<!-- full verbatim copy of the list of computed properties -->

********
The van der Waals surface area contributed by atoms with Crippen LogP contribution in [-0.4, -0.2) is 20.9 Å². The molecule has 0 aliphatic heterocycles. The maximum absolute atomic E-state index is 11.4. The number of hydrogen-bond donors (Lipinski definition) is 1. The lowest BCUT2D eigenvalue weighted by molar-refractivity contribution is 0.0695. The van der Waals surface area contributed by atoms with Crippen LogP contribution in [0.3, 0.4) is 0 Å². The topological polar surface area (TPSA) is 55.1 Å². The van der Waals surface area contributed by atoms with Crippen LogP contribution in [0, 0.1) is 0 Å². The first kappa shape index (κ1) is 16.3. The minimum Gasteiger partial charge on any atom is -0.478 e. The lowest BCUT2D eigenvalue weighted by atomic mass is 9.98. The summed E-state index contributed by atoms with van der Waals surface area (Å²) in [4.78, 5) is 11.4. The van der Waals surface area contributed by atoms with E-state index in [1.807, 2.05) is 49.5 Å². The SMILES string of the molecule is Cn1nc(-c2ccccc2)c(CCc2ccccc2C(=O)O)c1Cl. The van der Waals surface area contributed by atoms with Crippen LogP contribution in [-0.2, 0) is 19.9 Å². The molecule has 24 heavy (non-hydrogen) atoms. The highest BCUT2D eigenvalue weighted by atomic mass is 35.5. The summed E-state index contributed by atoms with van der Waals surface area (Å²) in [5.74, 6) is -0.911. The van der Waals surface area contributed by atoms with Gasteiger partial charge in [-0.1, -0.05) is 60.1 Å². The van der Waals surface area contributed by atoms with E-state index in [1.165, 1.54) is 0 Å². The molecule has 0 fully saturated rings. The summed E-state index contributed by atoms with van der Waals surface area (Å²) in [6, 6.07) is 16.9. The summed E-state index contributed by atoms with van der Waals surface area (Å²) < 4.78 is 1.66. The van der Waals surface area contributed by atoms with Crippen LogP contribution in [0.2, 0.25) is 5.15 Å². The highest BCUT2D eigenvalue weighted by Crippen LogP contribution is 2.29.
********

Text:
The van der Waals surface area contributed by atoms with Crippen LogP contribution in [-0.4, -0.2) is 20.9 Å². The molecule has 0 aliphatic heterocycles. The maximum absolute atomic E-state index is 11.4. The number of hydrogen-bond donors (Lipinski definition) is 1. The lowest BCUT2D eigenvalue weighted by molar-refractivity contribution is 0.0695. The van der Waals surface area contributed by atoms with Crippen LogP contribution in [0.3, 0.4) is 0 Å². The topological polar surface area (TPSA) is 55.1 Å². The van der Waals surface area contributed by atoms with Crippen LogP contribution in [0, 0.1) is 0 Å². The first kappa shape index (κ1) is 16.3. The minimum Gasteiger partial charge on any atom is -0.478 e. The lowest BCUT2D eigenvalue weighted by atomic mass is 9.98. The summed E-state index contributed by atoms with van der Waals surface area (Å²) in [4.78, 5) is 11.4. The van der Waals surface area contributed by atoms with E-state index in [1.807, 2.05) is 49.5 Å². The SMILES string of the molecule is Cn1nc(-c2ccccc2)c(CCc2ccccc2C(=O)O)c1Cl. The van der Waals surface area contributed by atoms with Crippen LogP contribution in [-0.2, 0) is 19.9 Å². The molecule has 24 heavy (non-hydrogen) atoms. The highest BCUT2D eigenvalue weighted by atomic mass is 35.5. The summed E-state index contributed by atoms with van der Waals surface area (Å²) in [5.74, 6) is -0.911. The van der Waals surface area contributed by atoms with Gasteiger partial charge in [-0.1, -0.05) is 60.1 Å². The van der Waals surface area contributed by atoms with E-state index in [1.165, 1.54) is 0 Å². The molecule has 0 fully saturated rings. The summed E-state index contributed by atoms with van der Waals surface area (Å²) in [6, 6.07) is 16.9. The summed E-state index contributed by atoms with van der Waals surface area (Å²) < 4.78 is 1.66. The van der Waals surface area contributed by atoms with Crippen LogP contribution in [0.2, 0.25) is 5.15 Å². The highest BCUT2D eigenvalue weighted by Crippen LogP contribution is 2.29.